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Summaries Through comparisons of the composition of welfare provision in different countries and regions, this article shows how welfare systems are determined by different natural and cultural conditions, and argues that no ‘best’ welfare model exists for all nations. A discussion of different models illustrates the distinction between social welfare and occupational benefits, a distinction which has often been confused in China. The article points out that residual social welfare proves more flexible in adjusting to the challenges of globalisation while occupational benefits may represent a new form of protection, of benefit to the few, in the context of cross?border competition. Trends in welfare reform are likely to lead to a gradual reduction of nation?specific institutional welfare systems and a rapid increase in residual welfare, with occupational benefits also playing a greater role.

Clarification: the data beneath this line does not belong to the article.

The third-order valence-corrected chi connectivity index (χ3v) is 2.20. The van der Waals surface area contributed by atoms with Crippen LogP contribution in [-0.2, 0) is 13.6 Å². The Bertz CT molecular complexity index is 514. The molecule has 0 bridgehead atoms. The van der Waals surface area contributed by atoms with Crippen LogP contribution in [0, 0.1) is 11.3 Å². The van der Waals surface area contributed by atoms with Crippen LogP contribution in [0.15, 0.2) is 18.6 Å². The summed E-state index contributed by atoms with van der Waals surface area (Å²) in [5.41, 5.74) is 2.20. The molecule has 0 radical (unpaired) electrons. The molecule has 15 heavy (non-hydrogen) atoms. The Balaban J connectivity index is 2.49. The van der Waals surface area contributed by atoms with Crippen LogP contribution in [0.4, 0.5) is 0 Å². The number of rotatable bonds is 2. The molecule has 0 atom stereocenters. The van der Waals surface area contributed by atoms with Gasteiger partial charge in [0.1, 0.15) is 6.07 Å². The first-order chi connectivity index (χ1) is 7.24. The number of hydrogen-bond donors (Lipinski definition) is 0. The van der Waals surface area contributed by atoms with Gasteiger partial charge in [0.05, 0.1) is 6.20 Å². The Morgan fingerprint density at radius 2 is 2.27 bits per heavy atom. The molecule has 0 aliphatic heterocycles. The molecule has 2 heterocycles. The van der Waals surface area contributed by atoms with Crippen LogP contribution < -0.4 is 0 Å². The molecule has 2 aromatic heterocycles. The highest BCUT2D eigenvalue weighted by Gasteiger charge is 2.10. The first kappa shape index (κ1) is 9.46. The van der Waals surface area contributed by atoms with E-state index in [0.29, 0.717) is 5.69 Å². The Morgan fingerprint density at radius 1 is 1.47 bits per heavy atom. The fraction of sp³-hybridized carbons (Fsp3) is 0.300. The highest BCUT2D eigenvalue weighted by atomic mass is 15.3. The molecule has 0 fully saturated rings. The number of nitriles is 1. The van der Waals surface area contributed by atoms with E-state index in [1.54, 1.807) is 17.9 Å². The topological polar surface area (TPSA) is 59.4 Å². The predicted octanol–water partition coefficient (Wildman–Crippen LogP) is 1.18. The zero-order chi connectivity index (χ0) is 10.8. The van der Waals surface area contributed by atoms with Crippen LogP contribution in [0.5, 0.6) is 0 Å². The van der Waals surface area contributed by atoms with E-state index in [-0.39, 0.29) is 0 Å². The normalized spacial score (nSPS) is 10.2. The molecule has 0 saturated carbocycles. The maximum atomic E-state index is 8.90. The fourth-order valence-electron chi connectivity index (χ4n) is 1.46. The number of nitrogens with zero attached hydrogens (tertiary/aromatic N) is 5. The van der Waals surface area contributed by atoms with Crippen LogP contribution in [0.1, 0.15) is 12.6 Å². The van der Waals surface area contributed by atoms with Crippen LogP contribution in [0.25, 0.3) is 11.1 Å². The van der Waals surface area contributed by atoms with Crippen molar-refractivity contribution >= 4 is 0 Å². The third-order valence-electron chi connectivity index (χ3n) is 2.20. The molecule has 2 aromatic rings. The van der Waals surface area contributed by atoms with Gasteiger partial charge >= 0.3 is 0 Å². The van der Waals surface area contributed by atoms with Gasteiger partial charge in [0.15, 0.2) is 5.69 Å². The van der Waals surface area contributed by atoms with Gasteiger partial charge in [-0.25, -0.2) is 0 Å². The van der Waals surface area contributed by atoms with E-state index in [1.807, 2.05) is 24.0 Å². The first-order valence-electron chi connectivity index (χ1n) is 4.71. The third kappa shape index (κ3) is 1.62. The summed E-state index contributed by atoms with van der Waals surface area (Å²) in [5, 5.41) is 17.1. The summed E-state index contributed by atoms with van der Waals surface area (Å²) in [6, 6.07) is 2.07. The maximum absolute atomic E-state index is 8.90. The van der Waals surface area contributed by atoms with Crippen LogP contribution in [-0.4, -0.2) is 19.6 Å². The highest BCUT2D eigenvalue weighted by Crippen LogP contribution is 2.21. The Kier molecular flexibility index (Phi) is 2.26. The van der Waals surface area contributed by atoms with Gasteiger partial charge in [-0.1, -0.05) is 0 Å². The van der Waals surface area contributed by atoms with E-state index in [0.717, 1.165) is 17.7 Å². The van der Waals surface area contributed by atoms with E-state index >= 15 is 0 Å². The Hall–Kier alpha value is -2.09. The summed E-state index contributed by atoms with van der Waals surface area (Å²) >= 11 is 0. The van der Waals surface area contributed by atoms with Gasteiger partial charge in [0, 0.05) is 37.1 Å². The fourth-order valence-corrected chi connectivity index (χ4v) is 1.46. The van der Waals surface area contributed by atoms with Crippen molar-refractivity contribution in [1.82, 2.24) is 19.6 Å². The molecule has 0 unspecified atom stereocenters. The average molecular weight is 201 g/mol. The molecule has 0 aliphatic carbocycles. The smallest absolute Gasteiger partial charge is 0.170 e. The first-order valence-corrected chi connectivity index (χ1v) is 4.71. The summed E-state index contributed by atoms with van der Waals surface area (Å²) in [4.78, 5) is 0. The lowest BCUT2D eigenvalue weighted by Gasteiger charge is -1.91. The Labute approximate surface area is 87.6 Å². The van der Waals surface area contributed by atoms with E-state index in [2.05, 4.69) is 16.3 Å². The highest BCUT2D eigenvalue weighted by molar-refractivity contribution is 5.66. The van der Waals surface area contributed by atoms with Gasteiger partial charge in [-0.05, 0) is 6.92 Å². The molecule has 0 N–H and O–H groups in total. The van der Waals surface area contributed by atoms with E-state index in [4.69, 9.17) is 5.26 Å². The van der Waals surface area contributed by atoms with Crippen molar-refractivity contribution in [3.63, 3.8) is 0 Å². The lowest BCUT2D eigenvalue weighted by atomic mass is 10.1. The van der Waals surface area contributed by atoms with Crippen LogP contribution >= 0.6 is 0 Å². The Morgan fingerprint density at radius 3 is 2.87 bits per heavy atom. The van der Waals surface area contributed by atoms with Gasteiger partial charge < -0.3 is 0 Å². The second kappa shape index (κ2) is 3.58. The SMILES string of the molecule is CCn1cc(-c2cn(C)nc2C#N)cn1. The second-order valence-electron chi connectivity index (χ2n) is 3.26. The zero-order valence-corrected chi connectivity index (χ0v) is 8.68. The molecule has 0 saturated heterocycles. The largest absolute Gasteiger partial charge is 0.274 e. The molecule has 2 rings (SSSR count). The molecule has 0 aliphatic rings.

CitationHong, Z. (2000) Decomposing Welfare . IDS Bulletin 31(4): 42-49
Is part of seriesIDS Bulletin Vol. 31 Nos. 4
Rights holder© 2000 Institue of Development Studies
- Volume 31. Issue 4